×
Subscribe

Subscribe Today

Save almost 50% off the newsstand price!

In addition to receiving 26 issues of The Independent Kansas City’s Journal of Society, your subscription will include our annual publication, the Charitable Events Calendar and a subscription to our e-newsletter, The Insider.

Questions about your current subscription? Contact Laura Gabriel at 816-471-2800.

Ruth and Henry Koppang

Ruth and Henry Koppang were among the most glamorous of the jet-setters whose activities were of interest to the readers of The Independent more than 50 years ago. At that time, international air travel was, in a word, romantic – and the Koppangs made the most of their adventures. 

Henry was born in 1899 in Starbuck, Minnesota. He moved here in 1941, after a stint in Washington, D.C., and served as first vice president of the Federal Reserve Bank of Kansas City. Ruth was a native of Tipton, Missouri, but lived here most of her life. She had studied at the Kansas City Art Institute. In December 1944, when Henry was past 40 and Ruth was in her late 30s, they were married at the First Baptist Church. As our scribe noted, “A suit of bittersweet suede was worn by the bride; her corsage was green orchids.” The couple’s attendants were one of Ruth’s sisters, Mary Minor Paul (Mrs. Perry Paul); and E.F. Swinney, the banker, who was already past the age of 85. 

And then they were off! 

From our issue of September 10, 1960: “Jetting from New York to Lisbon, the Henry O. Koppangs, who’ve lately returned from another look at Europe, had a delightful day on the beach at Estoril before leaving the Portuguese capital for Madrid. The Prado Museum, with its immense collection of art treasures and nearly all of the canvases of Goya and Velasquez, was Number One magnet for portrait-painting Mrs. Koppang, as were the excellent local couturiers. A day was allotted to Toledo to see the El Greco paintings there. At a bull fight in Madrid, the Kansas Citians were surprised to see the huge crowd rise to acclaim the entrance of Franco… A leisurely motor jaunt through the Andalusian countryside took them to Seville, their favorite spot in Spain, then on to Cordoba, Granada, Malaga, and the newly popular Mediterranean resort Torremolinos. After Spain, the Koppangs made a bee-line for their beloved Paris, arriving just in time to celebrate Bastille Day; then it was on to Vienna and its wonderful coffee houses. In thriving Berlin, busy and beautiful, a trip behind the Iron Curtain to East Berlin was a shocking revelation of the difference in their mode of living.” 

A quick glance at our files shows them at the Lido in ’52, visiting Lake Louise in ’54, flying down to Rio in ’56, and in Honolulu in ’62, ’68 and ’78. They also made numerous trips to Mexico – by 1971, they had racked up 17 visits. Acapulco was a favorite destination, but Manzanilla, Morelia and Mexico City were also on their itinerary. Other journeys found them at sea, cruising the Caribbean, or the Greek Isles or the fjords of Norway.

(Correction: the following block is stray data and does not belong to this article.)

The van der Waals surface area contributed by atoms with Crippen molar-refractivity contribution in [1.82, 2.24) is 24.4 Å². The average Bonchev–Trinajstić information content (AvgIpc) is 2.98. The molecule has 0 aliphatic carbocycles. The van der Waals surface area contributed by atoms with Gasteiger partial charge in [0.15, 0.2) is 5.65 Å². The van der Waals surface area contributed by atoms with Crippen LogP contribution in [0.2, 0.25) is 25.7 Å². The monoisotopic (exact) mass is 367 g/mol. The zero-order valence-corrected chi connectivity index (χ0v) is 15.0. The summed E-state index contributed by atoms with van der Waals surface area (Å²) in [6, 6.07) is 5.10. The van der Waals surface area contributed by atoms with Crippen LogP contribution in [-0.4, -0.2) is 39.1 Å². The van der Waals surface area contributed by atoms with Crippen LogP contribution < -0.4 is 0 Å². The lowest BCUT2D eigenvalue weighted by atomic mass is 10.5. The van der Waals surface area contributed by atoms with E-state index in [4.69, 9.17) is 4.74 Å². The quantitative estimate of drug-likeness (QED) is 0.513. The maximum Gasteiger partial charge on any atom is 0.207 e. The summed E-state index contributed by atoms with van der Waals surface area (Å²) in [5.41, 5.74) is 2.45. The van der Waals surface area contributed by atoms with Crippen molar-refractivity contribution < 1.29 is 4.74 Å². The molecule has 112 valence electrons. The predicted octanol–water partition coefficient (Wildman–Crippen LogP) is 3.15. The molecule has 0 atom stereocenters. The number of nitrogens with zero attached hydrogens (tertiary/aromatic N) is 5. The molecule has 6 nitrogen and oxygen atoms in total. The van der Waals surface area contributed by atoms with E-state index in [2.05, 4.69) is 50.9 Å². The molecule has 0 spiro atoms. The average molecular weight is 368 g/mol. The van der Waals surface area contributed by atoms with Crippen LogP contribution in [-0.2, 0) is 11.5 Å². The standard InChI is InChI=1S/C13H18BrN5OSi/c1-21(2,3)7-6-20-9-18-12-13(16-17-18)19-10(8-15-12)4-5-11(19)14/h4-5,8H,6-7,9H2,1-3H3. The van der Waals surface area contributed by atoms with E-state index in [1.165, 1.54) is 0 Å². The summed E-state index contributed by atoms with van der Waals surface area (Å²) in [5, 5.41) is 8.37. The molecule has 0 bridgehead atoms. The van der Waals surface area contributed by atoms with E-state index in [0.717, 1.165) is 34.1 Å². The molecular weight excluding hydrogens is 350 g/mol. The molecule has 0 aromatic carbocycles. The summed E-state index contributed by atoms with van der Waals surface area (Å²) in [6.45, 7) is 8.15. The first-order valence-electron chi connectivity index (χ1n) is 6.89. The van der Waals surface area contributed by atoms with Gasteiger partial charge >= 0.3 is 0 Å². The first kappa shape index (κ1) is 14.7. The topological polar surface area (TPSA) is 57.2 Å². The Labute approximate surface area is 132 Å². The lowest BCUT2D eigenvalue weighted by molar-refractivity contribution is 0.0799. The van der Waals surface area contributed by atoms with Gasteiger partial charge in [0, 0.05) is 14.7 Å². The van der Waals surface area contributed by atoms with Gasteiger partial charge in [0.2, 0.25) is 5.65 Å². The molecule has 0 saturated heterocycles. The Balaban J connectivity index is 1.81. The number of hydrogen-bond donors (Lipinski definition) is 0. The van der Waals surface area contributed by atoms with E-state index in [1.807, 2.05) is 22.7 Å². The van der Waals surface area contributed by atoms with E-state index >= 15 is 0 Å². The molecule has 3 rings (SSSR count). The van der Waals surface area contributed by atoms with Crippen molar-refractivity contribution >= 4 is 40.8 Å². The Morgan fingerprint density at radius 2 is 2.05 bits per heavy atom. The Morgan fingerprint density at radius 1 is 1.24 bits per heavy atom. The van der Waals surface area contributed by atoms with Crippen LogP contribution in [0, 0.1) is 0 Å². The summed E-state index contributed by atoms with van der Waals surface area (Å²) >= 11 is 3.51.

Did they relax on the their return to Kansas City? Not at all! After Henry’s retirement from the Federal Reserve in 1966, he became vice chairman of the Mid-Continent National Bank. Ruth had a studio at their apartment in the Sophian Plaza, where she painted portraits and landscapes. Some of her portraits of children, were commissioned by their parents, and the one of Vice Admiral James H. Flatley, Jr. was earmarked for the Olathe Naval Air Base. The Koppangs were also involved in charitable endeavors – and then, too, there were the parties…  

To be continued… 
Also featured in the December 16, 2017 issue of The Independent

 

   

         

Heather N. Paxton

Heather N. Paxton’s name first appeared in The Independent in a birth announcement back in — oh, never mind. In the mid-1990s, Heather joined the staff as a replacement for a friend who was expecting a visit from the stork. (Let’s hope Heather sent a baby present. The boy is a college graduate now.) Her 20s, 30s, 40s, and now her 50s: Heather has been a staff member for at least brief periods in all of these decades. She is most at home in the office when she is perusing the archives.

Ad

Features

Molly McGreevy Continued

Continued from the April 28, 2018 issue. In March 1968, our scribe wrote: “The McGreevy home at No. 6410 Wenonga Road seethes with sociable confusion. Phones keep ringing, friends drop…

Molly McGreevy

Both Molly McGreevy and her former husband, Tom, were interviewed for the book Edie, a biography of Edie Sedgwick, the Warhol Superstar, by Jean Stein, which she edited with George…

Sally Sheffield Ingalls and Edward Keith

Dr. Kip Robinson introduced Sally Sheffield Ingalls, who recently had accepted a position in the advertising department at Harzfeld’s, to Edward Keith, who worked in his father’s business, the Robert…

Earl Altaire

Earl Altaire (rhymes with Astaire, as in Fred) began life as Earl Altare, (he later added the “i”), in Our Town on December 27, 1901. At the age of 17,…